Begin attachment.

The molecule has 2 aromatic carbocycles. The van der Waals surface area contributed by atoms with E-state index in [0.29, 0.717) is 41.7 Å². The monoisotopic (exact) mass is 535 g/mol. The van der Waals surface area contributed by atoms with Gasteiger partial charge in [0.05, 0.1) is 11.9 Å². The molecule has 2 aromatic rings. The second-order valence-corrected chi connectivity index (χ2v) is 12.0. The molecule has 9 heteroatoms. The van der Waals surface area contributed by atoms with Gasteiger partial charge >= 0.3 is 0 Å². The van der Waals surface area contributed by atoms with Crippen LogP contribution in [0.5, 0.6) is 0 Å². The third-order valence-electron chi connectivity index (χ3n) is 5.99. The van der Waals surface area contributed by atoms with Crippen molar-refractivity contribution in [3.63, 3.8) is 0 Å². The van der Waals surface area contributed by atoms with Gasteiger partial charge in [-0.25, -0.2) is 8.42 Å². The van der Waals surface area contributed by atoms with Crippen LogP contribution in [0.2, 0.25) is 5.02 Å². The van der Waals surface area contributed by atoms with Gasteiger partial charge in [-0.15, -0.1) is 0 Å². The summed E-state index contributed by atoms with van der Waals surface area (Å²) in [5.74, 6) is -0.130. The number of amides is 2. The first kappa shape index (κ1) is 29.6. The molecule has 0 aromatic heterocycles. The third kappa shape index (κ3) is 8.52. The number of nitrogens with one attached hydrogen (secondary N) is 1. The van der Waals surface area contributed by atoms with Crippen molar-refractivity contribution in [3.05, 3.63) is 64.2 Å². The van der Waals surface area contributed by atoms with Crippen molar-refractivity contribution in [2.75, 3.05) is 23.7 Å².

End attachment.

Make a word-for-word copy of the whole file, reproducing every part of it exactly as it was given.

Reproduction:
The molecule has 2 aromatic carbocycles. The van der Waals surface area contributed by atoms with E-state index in [0.29, 0.717) is 41.7 Å². The monoisotopic (exact) mass is 535 g/mol. The van der Waals surface area contributed by atoms with Gasteiger partial charge in [0.05, 0.1) is 11.9 Å². The molecule has 2 aromatic rings. The second-order valence-corrected chi connectivity index (χ2v) is 12.0. The molecule has 9 heteroatoms. The van der Waals surface area contributed by atoms with Gasteiger partial charge >= 0.3 is 0 Å². The van der Waals surface area contributed by atoms with Crippen LogP contribution in [0.5, 0.6) is 0 Å². The third-order valence-electron chi connectivity index (χ3n) is 5.99. The van der Waals surface area contributed by atoms with Crippen molar-refractivity contribution in [3.63, 3.8) is 0 Å². The van der Waals surface area contributed by atoms with Gasteiger partial charge in [-0.25, -0.2) is 8.42 Å². The van der Waals surface area contributed by atoms with Crippen LogP contribution in [0.2, 0.25) is 5.02 Å². The van der Waals surface area contributed by atoms with Gasteiger partial charge in [-0.15, -0.1) is 0 Å². The summed E-state index contributed by atoms with van der Waals surface area (Å²) in [5.74, 6) is -0.130. The number of amides is 2. The first kappa shape index (κ1) is 29.6. The molecule has 0 aromatic heterocycles. The third kappa shape index (κ3) is 8.52. The number of nitrogens with one attached hydrogen (secondary N) is 1. The van der Waals surface area contributed by atoms with Crippen molar-refractivity contribution in [3.05, 3.63) is 64.2 Å². The van der Waals surface area contributed by atoms with Crippen molar-refractivity contribution in [2.75, 3.05) is 23.7 Å².